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Mechanical Essentials Kit: Bases and Post Holders


  • Kit Contains 100 Pieces
  • Stackable, Heavy-Duty Welded Steel Cabinet Frame
  • Cabinet Frame can be Wall Mounted or Stacked
  • Equipped with Easy-to-Read Labels

ESK01

Kit Components

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Features

  • Imperial and Metric Kits
  • Frame Dimensions (L x W x H): 17.13" x 11.11" x 11.08" (435.0 mm x 282.3 mm x 281.3 mm)
  • Drawer Dimensions (L x W x H): 10.89" x 5.50" x 3.15" (268 mm x 132 mm x 78 mm)
  • Clear Labels with Product Icons Facilitate the Process of Locating the Desired Part
  • Greater than 10% Savings Over Individual Items
Back Side of ESK Kit
Click to Enlarge

Slots on the rear of the case allow for wall mounting.

This Bases and Post Holders Essentials Kit contains all of the commonly used post holders, bases, and table clamps in easy-to-use, labeled compartments. The large variety of sizes provides the maximum amount of flexibility when breadboarding an optical system. Refer to the Contents tab above for detailed information about the components included with the imperial and metric versions of this kit. This kit is best used in conjunction with the ESK16 (ESK16/M) Post and Accessory Essentials Kit.

Application Idea: Use the RK4101 rack shelf to organize our ESK Series Essential Kits within our RK3884 standard 19" rack. Post-mounted optical elements can be stored in the 19" rack with the use of the RK4102 rack shelf as shown in the photo to the left.

All ESK Series Essentials Kits are equipped with easy-to-read labels complete with product icons, allowing quick access to all products housed within the kits. All ESK Series Cabinets have slots in the rear of the case, shown to the right, for wall mounting and feature indentations on the top and four feet on the bottom for stable stacking.

Item # in ESK01
(Imperial)
Item # in ESK01/M
(Metric)
Description Image Quantity
PH1 PH30/M Post Holder with Spring-Loaded Hex Locking Thumbscrew, L= 1" (30 mm) 1" Post Holder
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10
PH1.5 PH40/M Post Holder with Spring-Loaded Hex Locking Thumbscrew, L= 1.5" (40 mm) 1.5" Post Holder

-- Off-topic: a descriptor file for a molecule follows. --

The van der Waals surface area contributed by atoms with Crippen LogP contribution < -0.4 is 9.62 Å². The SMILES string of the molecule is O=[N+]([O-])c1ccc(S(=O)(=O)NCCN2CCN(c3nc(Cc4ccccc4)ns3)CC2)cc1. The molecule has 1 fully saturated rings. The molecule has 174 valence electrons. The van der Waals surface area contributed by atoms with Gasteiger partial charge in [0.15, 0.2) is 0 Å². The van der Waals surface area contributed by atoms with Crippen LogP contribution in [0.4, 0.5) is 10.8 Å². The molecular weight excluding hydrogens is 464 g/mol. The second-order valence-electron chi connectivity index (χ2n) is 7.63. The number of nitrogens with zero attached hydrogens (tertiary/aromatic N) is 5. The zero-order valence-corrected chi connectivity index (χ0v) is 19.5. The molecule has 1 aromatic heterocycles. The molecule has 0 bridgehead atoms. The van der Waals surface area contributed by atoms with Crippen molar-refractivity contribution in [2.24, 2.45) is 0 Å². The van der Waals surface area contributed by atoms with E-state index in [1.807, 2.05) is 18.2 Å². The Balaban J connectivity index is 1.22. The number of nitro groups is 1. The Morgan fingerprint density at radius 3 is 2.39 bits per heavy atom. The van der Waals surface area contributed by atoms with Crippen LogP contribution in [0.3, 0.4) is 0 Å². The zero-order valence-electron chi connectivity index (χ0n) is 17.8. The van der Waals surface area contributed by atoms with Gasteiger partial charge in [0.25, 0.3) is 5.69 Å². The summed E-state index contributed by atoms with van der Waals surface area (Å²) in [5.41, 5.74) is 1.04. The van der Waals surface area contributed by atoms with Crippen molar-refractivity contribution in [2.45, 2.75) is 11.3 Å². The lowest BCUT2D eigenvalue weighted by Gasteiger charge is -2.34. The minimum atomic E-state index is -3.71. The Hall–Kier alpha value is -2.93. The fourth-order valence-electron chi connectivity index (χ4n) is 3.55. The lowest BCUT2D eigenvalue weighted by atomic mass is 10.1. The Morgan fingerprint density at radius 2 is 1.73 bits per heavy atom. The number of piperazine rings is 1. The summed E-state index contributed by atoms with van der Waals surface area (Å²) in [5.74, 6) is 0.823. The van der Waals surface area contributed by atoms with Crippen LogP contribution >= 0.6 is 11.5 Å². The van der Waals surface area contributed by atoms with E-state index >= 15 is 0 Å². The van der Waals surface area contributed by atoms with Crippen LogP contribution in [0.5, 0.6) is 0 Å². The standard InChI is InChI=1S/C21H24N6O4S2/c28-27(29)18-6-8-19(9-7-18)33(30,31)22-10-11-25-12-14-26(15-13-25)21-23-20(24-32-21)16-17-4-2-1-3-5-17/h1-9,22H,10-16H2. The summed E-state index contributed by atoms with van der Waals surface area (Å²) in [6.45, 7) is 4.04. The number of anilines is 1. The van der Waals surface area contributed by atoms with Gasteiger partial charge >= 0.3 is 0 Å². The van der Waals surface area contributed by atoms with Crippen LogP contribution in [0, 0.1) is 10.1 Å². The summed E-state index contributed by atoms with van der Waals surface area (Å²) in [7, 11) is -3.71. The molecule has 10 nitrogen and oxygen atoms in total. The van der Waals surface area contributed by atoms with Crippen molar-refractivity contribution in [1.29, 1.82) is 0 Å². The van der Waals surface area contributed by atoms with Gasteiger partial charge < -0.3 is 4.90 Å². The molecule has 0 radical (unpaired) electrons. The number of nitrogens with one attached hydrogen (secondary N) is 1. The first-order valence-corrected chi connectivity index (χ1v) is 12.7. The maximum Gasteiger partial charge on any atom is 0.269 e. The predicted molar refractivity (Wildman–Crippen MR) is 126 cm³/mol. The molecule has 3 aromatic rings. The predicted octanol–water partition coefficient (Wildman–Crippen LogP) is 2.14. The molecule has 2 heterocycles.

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10
PH2 PH50/M Post Holder with Spring-Loaded Hex Locking Thumbscrew, L= 2" (50 mm) 2" Post Holder
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10
PH3 PH75/M Post Holder with Spring-Loaded Hex Locking Thumbscrew, L= 3" (75 mm) 3" Post Holder
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10
PH4 PH100/M Post Holder with Spring-Loaded Hex Locking Thumbscrew, L= 4" (100 mm) 4" Post Holder
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5
PH6 PH150/M Post Holder with Spring-Loaded Hex Locking Thumbscrew, L= 6" (150 mm) 6" Post Holder
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5
CL5 L-Shape General Purpose Table Clamp L-Shape General Purpose Table Clamp
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20
BA1 BA1/M Mounting Base, 1" x 3" x 3/8" (25 mm x 75 mm x 10 mm) Mounting Base, 1" x 3" x 3/8" (25 mm x 75 mm x 10 mm)
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10
BA1S BA1S/M Mounting Base, 1" x 2.3" x 3/8" (25 mm x 58 mm x 10 mm) Mounting Base, 1" x 2.3" x 3/8" (25 mm x 58 mm x 10 mm)
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10
BA2 BA2/M Mounting Base, 2" x 3" x 3/8" (50 mm x 75 mm x 10 mm) Mounting Base, 2" x 3" x 3/8" (50 mm x 75 mm x 10 mm)
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10
ST9 9 Drawer Stackable Cabinet 9 Drawer Stackable Cabinet
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1

Insights into Best Lab Practices

Scroll down to read about a few things we consider when setting up lab equipment.

  • Washers: Using Them with Optomech
  • Bases: For Stability Orient the Side with the Undercut Down
  • Post Holders: Rectangular Channel in the Inner Bore

Click here for more insights into lab practices and equipment.

 

Washers: Using Them with Optomech

Washers should be placed between bolts and slots
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Figure 2: Install washers before inserting bolts into slots to protect the slot from damage. The rounded, smooth side of the washer should be placed against the slot, and the rough, flat side should be in contact with the bolt head. The smooth surface is designed to translate easily across the anodized surface, without harming it. The BA2 base is illustrated.